Before prescribing KEYTRUDA, read the data sheet for information on dosage, contraindications, precautions, interactions and adverse effects available at www.medsafe.govt.nz or on request from Merck Sharp & Dohme (New Zealand) Limited. Prescription Only Medicine Indication: As monotherapy for the treatment of unresectable or metastatic melanoma in adults. In combination with pemetrexed and platinum chemotherapy for first-line treatment of metastatic non-squamous NSCLC, with no EGFR or ALK genomic tumour aberrations. As monotherapy for first-line treatment of patients with metastatic NSCLC whose tumours express PD-L1 ≥50% tumour proportion score (TPS) on a validated test, with no EGFR or ALK genomic tumour aberrations. As monotherapy for the treatment of patients with advanced NSCLC with a PD-L1 TPS level ≥1% and who have received platinum-containing chemotherapy. Patients with EGFR or ALK genomic tumour aberrations should have received prior therapy for these aberrations prior to receiving KEYTRUDA. As monotherapy for refractory/ relapsed classical Hodgkin Lymphoma (cHL). As monotherapy for patients with locally advanced/ metastatic urothelial carcinoma who are not eligible for cisplatin-containing chemotherapy, or who have received platinum-containing chemotherapy. As monotherapy for recurrent or metastatic head and neck squamous cell carcinoma (HNSCC) with disease progression on or after platinum-containing chemotherapy. See full data sheet. Contraindications: None. Precautions: Immune-mediated adverse reactions, including pneumonitis, colitis, hepatitis, nephritis, hypophysitis, type 1 diabetes mellitus, hyperthyroidism, hypothyroidism, thyroiditis, uveitis, myositis, Guillain-Barre syndrome, pancreatitis, encephalitis, sarcoidosis, myasthenic syndrome, severe skin reactions (including Stevens-Johnson syndrome and toxic epidermal necrolysis), and severe infusion reactions including hypersensitivity and anaphylaxis. Severe and fatal cases of immune-mediated adverse reactions have occurred. Increased mortality when in combination with dexamethasone and a thalidomide analogue in multiple myeloma (not indicated). Immune-mediated adverse reactions affecting more than one body system can occur simultaneously. For management of immune-mediated adverse events, see full data sheet. Limited information in patients with active infection and patients with on-going adverse reaction to ipilimumab – use caution. Acute graft-versus-host-disease (potentially fatal) in patients with history of allogeneic HSCT. Post-marketing: solid organ transplant rejection and myocarditis. See full data sheet for further information. Interactions: None expected. Avoid corticosteroids or immunosuppressants prior to treatment. Side effects: Clinical trials (treatment-related only): nasopharyngitis, anaemia, neutropenia, hypothyroidism, decreased appetite, dizziness, headache, cough, dyspnea, abdominal pain, constipation, diarrhea, nausea, vomiting, erythema, pruritus, rash, vitiligo, arthralgia, back pain, myalgia, pain in extremity, asthenia, chills, fatigue, oedema peripheral, pyrexia, colitis, hepatitis, hyperthyroidism, hypophysitis, nephritis, pneumonitis, type 1 diabetes mellitus, adrenal insufficiency, autoimmune hepatitis, alopecia, upper respiratory tract infection. Dosage and administration: The recommended dose of KEYTRUDA is 200 mg for previously untreated NSCLC, HNSCC, cHL, and urothelial carcinoma, and 2 mg/kg or 200 mg for melanoma or previously treated NSCLC (administered as an intravenous infusion over 30 minutes every 3 weeks). KEYTRUDA should be administered first when given in combination with pemetrexed and platinum chemotherapy. Treat with KEYTRUDA until disease progression or unacceptable toxicity. Atypical responses (i.e. an initial transient increase in tumour size or small new lesions followed by shrinkage) have been observed. Clinically stable patients (i.e. asymptomatic and not requiring urgent intervention) with initial evidence of progression can remain on treatment until confirmed. See full data sheet for further information, including details on PD-L1 testing. KEYTRUDA is a funded medicine for melanoma patients– restrictions apply. KEYTRUDA is a private purchase medicine for NSCLC, HNSCC, cHL and urothelial carcinoma patients. Based on data sheet prepared 17 July 2018.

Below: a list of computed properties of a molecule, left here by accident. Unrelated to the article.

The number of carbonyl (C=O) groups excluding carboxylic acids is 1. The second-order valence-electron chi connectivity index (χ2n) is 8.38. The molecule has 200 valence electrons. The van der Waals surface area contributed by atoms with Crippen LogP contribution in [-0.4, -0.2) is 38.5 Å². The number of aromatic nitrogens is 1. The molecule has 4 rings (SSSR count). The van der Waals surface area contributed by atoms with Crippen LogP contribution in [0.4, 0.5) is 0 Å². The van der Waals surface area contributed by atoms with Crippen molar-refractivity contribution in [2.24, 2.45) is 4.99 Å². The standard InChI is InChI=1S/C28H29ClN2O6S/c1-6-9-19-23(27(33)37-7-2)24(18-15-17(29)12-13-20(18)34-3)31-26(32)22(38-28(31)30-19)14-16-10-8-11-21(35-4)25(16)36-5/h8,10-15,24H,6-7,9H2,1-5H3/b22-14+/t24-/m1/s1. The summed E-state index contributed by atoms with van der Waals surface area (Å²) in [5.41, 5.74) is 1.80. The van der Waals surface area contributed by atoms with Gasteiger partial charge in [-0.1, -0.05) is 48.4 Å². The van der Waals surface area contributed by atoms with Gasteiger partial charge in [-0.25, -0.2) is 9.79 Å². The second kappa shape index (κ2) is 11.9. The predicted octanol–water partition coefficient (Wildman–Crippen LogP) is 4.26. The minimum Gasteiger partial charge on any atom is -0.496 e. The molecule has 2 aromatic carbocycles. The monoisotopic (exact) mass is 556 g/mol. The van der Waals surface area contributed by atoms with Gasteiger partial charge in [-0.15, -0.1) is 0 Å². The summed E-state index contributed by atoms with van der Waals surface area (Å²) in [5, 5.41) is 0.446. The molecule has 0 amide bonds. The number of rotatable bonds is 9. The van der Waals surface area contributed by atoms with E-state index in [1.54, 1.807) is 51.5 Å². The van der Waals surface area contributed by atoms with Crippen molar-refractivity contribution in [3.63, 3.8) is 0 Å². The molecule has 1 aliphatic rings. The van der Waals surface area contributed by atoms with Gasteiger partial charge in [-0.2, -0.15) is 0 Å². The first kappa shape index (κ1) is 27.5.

Copyright © 2018 Merck Sharp & Dohme Corp., a subsidiary of Merck & Co., Inc., Kenilworth, NJ, USA. All rights reserved. Copyright © 2018 Merck Sharp & Dohme (New Zealand) Limited. Level 3, 123 Carlton Gore Road, Newmarket, Auckland. All rights reserved.
ONCO-1230760-0024 DA1827MW First Issued October 2015 Updated: October 2018